It’s that time of year again when the financial commentators look back at the last 12 months and ahead to the next 12 and try to make sense of it all.
Which investments performed best, and which ones the worst? Why did they do so well or so badly? And how do we need to position our portfolios for the year ahead?
It’s human nature to want simple answers to complex questions. We crave a sense of certainty and a sense of control. That’s why we warm to narratives that seem plausible or reassuring.
Of course, the journalists who write these articles, and the pundits who contribute to them, have their own motivations. For a start, this sort of forecasting is expected of them; it’s seen as part of their job. They no doubt enjoy it too; explaining market trends and predicting future performance is fun and engaging.
But does this annual tradition actually add any value for investors?
Nobody really knows
The truth is, there are all sorts of possible explanations, for example, US stock prices reached new highs in the run-up to Christmas, despite 2023 being a challenging year for investors generally. But nobody knows for certain why markets behave in the way they do.
As for trying to predict how different investments will perform in 2024, that’s a complete waste of time.
The behavioural finance expert Joe Wiggins recently wrote that predicting market performance over the next 12 months requires three things. First, we need to identify known issues or developments that will influence investor sentiment in 2024 and accurately predict them.
Secondly, we need to identify unknown issues that will influence sentiment and correctly forecast those as well. Finally, we need to foresee how markets will react to these known unknowns and unknown unknowns.
Of those three things, Joe rightly points out, the first two are impossible to do, and the third is extremely difficult.
“Although this may seem glib,” he writes, “it is not. It is exactly what is required to make such a forecast. It is a prediction of the market’s reaction to unpredictable events and events we haven’t even thought about.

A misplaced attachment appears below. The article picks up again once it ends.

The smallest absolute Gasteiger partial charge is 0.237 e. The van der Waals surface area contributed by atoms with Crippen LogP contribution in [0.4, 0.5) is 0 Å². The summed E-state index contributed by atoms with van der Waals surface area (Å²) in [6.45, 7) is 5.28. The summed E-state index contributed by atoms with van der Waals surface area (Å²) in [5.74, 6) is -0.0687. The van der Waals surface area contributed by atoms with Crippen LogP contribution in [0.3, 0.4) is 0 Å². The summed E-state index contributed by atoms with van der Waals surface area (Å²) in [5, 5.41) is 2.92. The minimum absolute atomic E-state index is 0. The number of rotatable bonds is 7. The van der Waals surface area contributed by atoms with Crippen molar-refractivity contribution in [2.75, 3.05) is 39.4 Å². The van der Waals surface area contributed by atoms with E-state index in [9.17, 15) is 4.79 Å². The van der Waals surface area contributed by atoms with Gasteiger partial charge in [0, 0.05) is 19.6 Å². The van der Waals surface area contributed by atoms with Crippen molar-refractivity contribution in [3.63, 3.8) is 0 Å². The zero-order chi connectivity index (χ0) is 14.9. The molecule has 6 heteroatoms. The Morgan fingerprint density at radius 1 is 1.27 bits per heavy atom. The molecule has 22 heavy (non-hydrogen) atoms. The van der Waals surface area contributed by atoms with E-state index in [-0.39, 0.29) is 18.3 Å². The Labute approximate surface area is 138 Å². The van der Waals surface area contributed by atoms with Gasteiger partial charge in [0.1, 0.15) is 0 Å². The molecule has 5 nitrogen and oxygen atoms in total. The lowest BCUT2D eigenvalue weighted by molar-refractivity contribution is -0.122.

“The more we see these types of predictions, the more people think that equity markets are somehow stable rather than noisy, and that investing is about making short-run estimates of impossibly complex things.
“We need to spend less time on spurious forecasts and more time on educating investors about what really matters.” (1)
So what does really matter? The key is to have a plan. You need to know why you’re investing in the first place and what you’re looking to achieve.
You also need to know your capacity for risk. How much risk do you need to take? How much can you afford to take? And is that a level of risk you feel comfortable taking?
If you’ve correctly identified your risk capacity and have a portfolio that matches it, and you know that you’re on target to achieve your goals, there’s no point in paying any attention to forecasts. It’s totally irrelevant which investments have gone up or down and which investments the “experts” say you ought to invest in next.
That’s one of the benefits of working with an evidence-based financial planner: you don’t have to worry about whether or not you’re doing the right thing.
Of course, you can acknowledge, on an intellectual level, that ignoring investment tips and forecasts is the logical approach. But we’re all human, and it’s harder to do in practice than in theory.
It’s particularly tempting to invest in a particular stock or fund because you’ve read in the media that it’s on a really good run. The urge to bail out of an investment after prolonged poor performance can also be very strong.
Nothing lasts forever
An important concept to remember, then, is reversion to the mean.
Investments can produce returns that are very much higher, or lower, than their long-term average for extended periods.
But when you zoom out and look at the bigger picture, you’ll see that they eventually tend to move back towards their average. Outperformance is followed by underperformance and vice versa.
Smart investors use mean reversion to their advantage. They realise that if a particular asset class has been on a good or bad run, it won’t go on performing well or badly indefinitely.
So they remain patient and disciplined, they focus on the long term, and they broadly diversify across different asset classes. Of course, there will almost always be something in a diversified portfolio that’s not performing well, but smart investors realise that the trend will eventually reverse.
Something else that smart investors do is to rebalance their portfolios from time to time, taking profits from an asset class that’s done well, and reinvesting that money in one that’s done less well.
By ignoring short-term performance, and by diversifying and rebalancing, investors really can make mean reversion their friend.
Have a great Christmas. And remember, don’t indulge in investment title-tattle that’s not worth the paper it’s printed on. Your time is far too precious to waste on that.
This article is produced by us for Financial Advisers who may choose to share it with their clients. Timeline Planning and Timeline Portfolios do not offer direct-to-consumer products.
Robin Powell is a journalist, author and editor of The Evidence-Based Investor.